Latin America: The next fastest growing aviation market

​According to the FAA in its latest 20 year aviation forecast, the Latin American region will experience an expected and significant growth of 4.5% per year by 2034. As seen on the latest Data Insight Business Aviation Report 2015 (FlightGlobal/Innovata). Global Fleet Distribution by region depicts clearly that Latin America’s growing aviation industry has become the second biggest contributor with 15% (Jets 2,467 – Turbopropos 1,781) and has overtaken within the last 5 years by 3% Europe’s global fleet contribution of 12%. Another significant fact is the rapid growth of Low Cost Carriers (LCCs) in the Latin region from 1 to 6 airlines in a couple of years. In 2014, a considerable portion of

Airlines’ Expansion Aided by Cash-Rich Investors

Experts are predicting growth in the aviation industry for 2016 to be record breaking. The falling fuel prices are one of the key factors to help deliver this growth. Brian Pearce, Chief Economist at IATA, has indicated that the net income of the industry should total $33 billion for 2015. This is a large increase from the $17.4 billion achieved in 2014 and has really caught the eye of the investment community. With this outstanding growth within the industry and with interest rates threatening to rise, but are currently at some of the lowest points worldwide, now is the time to achieve any expansion plans, refinancing, purchase/lease of additional aircraft or enter into a M&A situation. The

Self-Sponsored Training: The Big Debate

There is much controversy about self-sponsored pilot development programmes, not only amongst pilots, but also airlines and flying academies all over the world. The demand for highly qualified Captains and First Officers worldwide is growing dramatically. An article in the Spanish Aviation Magazine ISSUU shows that just in Asia, a staggering 216,000 more pilots are needed by the year 2033. The total number of pilots required all around the world in this period will be more than half a million. The situation is clear: More routes, more aircraft require more pilots, but how can the cadets get enough experience to get in the cockpit? And moreover, what happens when the airlines don’t have the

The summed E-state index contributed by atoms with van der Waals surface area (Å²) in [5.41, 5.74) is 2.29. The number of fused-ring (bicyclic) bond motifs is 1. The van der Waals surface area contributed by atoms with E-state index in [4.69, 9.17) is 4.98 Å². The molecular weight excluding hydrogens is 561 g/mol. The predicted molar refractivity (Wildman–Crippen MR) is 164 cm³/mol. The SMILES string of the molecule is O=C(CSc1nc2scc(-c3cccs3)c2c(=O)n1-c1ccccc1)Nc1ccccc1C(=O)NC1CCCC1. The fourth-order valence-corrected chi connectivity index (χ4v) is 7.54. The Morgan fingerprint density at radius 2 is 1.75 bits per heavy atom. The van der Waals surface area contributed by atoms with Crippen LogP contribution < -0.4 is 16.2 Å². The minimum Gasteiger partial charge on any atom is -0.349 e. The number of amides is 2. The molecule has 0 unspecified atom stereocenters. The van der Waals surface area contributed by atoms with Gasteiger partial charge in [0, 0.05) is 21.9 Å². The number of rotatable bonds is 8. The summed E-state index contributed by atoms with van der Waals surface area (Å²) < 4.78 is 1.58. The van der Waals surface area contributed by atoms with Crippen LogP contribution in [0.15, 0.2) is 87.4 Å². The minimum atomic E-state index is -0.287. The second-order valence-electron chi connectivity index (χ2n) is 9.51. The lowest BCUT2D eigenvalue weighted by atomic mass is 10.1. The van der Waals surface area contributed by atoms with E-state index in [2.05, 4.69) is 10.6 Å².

Life as a Foreign Pilot in China: What’s it really like?

China has for a long time been a favourite destination for expatriate pilots. The demand for captains on Boeing and Airbus jets in particular seems to be insatiable. It’s a popular subject on pilots’ social media and in the crew rooms. But what’s it like being a foreign pilot in China? Brookfield Aviation has been sending pilots to a plethora of Chinese airlines for the last decade and Siya Sun asked some of our pilots a few questions: Siya: What are the best aspects of life in China? Capt. Dave: I have always been interested in Chinese culture so I just enjoy being here. I have some difficulty with the language sometimes but English is quite widely spoken in the big cities and I’m also l

Pilot Stress, Another disaster in waiting?

Is the job of a pilot an exceptionally stressful one? This was the first question asked on a recent Brookfield Aviation survey conducted among 1000 industry professionals and the first question asked of an audience at ‘Transport Security Expo 2015’ by Brookfield’s Ashweena Reebye who presented the results of our findings to the conference in December. On a panel of experts which also included Philip Baum, editor of Aviation Security International, Professor Robert Bor, clinical and specialist aviation psychologist, and Capt. Martin Drake, Chairman of Security Working Group, ECA, Ashweena spoke of the threats posed to the travelling public by pilots under suicidal levels of stress and consid

Making the Public Feel Safe: The Passengers’ Viewpoint.

Aerophobia has always been and probably always will be a significant issue for millions of passengers around the world. We all know that flying is about as safe a way to travel as it’s possible to get, so how can passengers be reassured and feel safer in the air? Following a recent Brookfield survey, we have found that feedback from passengers is strongly in favour of a more contact driven approach from the pilots. Whilst understanding the need for enhanced security, passengers do feel that the loss of visual contact with aircrew over recent years has been retrograde. Many feel that the installation of in-cabin screens over which pilots are able to welcome passengers as well as providing in-

Croatia Airlines and Brookfield Launch Engineering Courses

The first Brookfield-Croatia Airlines course for B1 and B2 engineers has commenced in Zagreb and the students have arrived from all over the world to participate. The course is arranged in co-operation with the University of Velika Gorica and enables students from a variety of backgrounds to gain an EASA licence with type rating on Airbus 320 and two years on-the job training. On completion of the two year course, the students can take more exams to gain a recognised Bachelor of Engineering qualification from the University. The launch of the programme has been received enthusiastically in Croatia and on the second day, a press conference was held at which representatives of the airline, uni

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